International Anti-Corruption Body Places Heat On UK's New AML Watchdog

Josh O'Neill Assistant Editor 21 March 2017


The UK government's plans for a new anti-money laundering unit have come under fire from Transparency International.

A global anti-corruption watchdog has warned that the UK's new anti-money laundering body, set to become operational next year, may not be fit for purpose should it fail to significantly step up current regulations.

Last week, the UK Treasury announced its plans to establish a new anti-money laundering unit that will reside within the country's financial regulator, the Financial Conduct Authority, in a bid to crack down on illicit gains and dirty cash. 

According to Transparency International, a non-profit organisation that seeks to combat financial crime and corruption, the UK's current anti-money laundering regulation is widely acknowledged as not fit for purpose.

And the group does not appear to think that the government's new watchdog will solve these issues. 

“It is by no means clear how effective proposals introduced by the Treasury (the UK's finance ministry) will be ending the UK's role as a safe haven for corrupt money,” Transparency International said in a statement last week. 

“Whilst it is a positive step for the government to recognise the current system is inadequate, it is unclear whether vital principles for reform identified in our previous research will be met as part of these reforms.”

The reforms include sufficient safeguards to protect against conflicts of interests by supervisory bodies; robust enforcement action; transparency about supervisors' actions; and greater consistency in the way they police the rules.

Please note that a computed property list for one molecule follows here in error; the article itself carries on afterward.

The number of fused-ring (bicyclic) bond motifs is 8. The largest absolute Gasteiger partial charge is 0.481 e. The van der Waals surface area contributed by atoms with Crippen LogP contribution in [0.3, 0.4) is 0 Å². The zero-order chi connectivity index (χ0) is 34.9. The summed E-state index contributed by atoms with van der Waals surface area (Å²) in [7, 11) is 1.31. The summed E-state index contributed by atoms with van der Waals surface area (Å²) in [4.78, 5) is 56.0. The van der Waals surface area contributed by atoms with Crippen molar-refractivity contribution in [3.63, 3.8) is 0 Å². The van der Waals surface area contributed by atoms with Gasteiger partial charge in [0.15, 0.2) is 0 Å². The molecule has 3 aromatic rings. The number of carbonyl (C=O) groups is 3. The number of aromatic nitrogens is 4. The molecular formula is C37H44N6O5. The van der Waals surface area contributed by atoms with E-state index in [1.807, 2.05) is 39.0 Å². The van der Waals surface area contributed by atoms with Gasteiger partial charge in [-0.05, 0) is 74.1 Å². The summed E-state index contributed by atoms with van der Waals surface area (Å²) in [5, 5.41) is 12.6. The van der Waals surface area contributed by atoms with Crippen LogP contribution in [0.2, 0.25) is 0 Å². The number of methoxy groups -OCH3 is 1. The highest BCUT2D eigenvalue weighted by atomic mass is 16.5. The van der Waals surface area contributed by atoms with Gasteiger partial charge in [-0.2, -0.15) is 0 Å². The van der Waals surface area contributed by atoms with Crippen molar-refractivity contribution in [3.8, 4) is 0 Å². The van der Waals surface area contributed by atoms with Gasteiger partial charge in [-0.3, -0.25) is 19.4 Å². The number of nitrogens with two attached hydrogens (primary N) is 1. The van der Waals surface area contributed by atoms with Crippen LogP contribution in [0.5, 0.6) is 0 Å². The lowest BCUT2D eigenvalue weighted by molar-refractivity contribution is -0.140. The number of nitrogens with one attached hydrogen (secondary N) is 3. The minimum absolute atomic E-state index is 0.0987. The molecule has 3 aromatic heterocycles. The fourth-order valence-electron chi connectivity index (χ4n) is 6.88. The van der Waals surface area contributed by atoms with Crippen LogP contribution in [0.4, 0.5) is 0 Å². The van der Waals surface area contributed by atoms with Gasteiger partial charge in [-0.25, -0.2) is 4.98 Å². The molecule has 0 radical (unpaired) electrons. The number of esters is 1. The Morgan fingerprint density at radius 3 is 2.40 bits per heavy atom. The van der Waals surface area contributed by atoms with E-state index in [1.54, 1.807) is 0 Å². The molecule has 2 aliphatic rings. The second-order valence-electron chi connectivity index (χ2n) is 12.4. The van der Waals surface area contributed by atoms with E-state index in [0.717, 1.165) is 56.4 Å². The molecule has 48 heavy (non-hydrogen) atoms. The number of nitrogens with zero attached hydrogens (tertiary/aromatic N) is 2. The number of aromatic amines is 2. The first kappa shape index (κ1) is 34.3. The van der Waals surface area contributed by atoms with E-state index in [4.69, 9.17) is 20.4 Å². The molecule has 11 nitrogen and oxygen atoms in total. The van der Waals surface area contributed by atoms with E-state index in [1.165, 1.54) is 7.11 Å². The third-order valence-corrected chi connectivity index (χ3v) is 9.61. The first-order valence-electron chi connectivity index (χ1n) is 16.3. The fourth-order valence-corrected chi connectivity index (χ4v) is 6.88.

Robert Barrington, Transparency International's UK executive director, says that “extensive changes” must be made if the UK is to be regarded by the group as a trustworthy jurisdiction.

“These proposals are novel and untested elsewhere in the world: while we hope they succeed, what we can say right now is that the new watchdog will certainly fail if it is toothless, captured by special interests and as lacking in transparency as the current system, which is shrouded in secrecy and riven with conflicts of interest,” Barrington said. 

He continued: “If the UK is serious about ending its role as a safe haven for corrupt money, there must be extensive changes as part of a wide-ranging anti-corruption strategy. The government has as of yet failed to deliver on its promise to produce such a strategy, and with such a policy vacuum we are left guessing how effective piecemeal reforms are likely to be.”

In May 2016, the UK government announced it would publish a comprehensive anti-corruption strategy by December 2016. However, it has yet to materialise. 

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